Oh, yes, lots of people disliked him for good reason but he was loyal to his friends. Course some people he said, were just “fucks.” He had a wicked sense of humor and an impish grin. And lots of ladies loved him the right way. “My friends are all dead,” he’d say, referring to the dangers of the trade, the needle, he never touched, and the gun, he used sparingly. He’d shake his head at the stupidity in the world.

His mailbox filled up with catalogues. He loved his CDs and books, the blues, Tom Waits, Dylan, Lenny Bruce, and Mark Twain. He liked Jack Palance posters, the gunfighter in Shane, whom he met one afternoon in Ogelvie’s. He was as independent as his pedigree, an orphan, adopted by the family of Cosme Trujillo in Canon from whom he learned to clean acequias and hand-dug wells like his single source of water at his house.

His Spartan existence rewarded him with a healthy body. When I helped him fill out forms for cataract surgery a couple years ago, he had little in the way of poor health, no high blood pressure, no ills; I checked all the boxes saying “no “except for emphysema, which he got fighting fires lo’ these many years ago. A former babe working for the unemployment department helped him get SSI, a kind of mini miracle, considering he had no phone, his birth certificate a problem, and virtually “no papers.” But SSI sustained him during his last decade.

Oh, yes, Richard was clever in the way he circulated, working (hustling) different neighbors, borrowing and paying back, moving round the community, whether the mark was Anglo or Chicano. Years ago Sally Howell told me Howell Cleaners (Bryans Gallery today) was getting hit, burglarized on a regular basis. So she mentioned it to her part-time yardman, Richard, who spoke to the perps and the pilfering stopped. There are lots of Taosenos who gave him rides but knew the ride included stops at the grocery store or bank or bar.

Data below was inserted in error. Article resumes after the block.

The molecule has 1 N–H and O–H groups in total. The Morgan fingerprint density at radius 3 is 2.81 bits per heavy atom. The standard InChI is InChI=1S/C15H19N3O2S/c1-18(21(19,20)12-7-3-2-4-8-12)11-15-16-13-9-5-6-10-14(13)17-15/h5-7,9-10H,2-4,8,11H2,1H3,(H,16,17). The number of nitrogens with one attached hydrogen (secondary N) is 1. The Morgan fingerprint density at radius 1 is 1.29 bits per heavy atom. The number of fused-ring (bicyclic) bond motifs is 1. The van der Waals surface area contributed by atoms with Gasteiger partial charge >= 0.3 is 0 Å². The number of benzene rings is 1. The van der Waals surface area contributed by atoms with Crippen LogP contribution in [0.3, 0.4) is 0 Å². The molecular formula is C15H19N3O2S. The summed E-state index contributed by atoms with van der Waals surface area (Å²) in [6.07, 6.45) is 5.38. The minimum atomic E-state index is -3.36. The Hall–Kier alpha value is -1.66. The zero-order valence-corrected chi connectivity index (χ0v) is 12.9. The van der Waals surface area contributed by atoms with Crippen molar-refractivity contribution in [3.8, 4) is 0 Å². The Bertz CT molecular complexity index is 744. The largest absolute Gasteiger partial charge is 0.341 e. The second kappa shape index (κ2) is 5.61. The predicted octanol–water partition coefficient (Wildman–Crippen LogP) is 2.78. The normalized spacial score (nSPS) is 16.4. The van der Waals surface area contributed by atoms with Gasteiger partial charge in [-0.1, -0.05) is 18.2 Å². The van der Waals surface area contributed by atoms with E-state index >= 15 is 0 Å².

On the last ride to Albuquerque, I didn’t think he’d live. He never regained full consciousness. I checked him into the ER/ICU when we got to UNMH. Now, later in July when the state’s death forms have been filled out and the spirit’s soul satisfied, we the friends of Richard will get together, tell some stories, and celebrate La Vida, the last Vato Loco of Canon.

Kelly Pasholk and I are working on a new edition of Barbarian Dialects and Tio Zuco’s Weird Tales of Crime and Humor for print on demand. He completed two short tales in the winter of 2017, fittingly called: The Gateways of Oblivion and Parable: God and the Devil Fighting Over Me.

As he confronted his relentless decay and death, Richard was unrepentant. He became increasingly gentle and remained ever charming but blamed no one and did not possess an ounce of self-pity. He did his time.

P.S. During the coming days I’ll post some of his tales and poetry.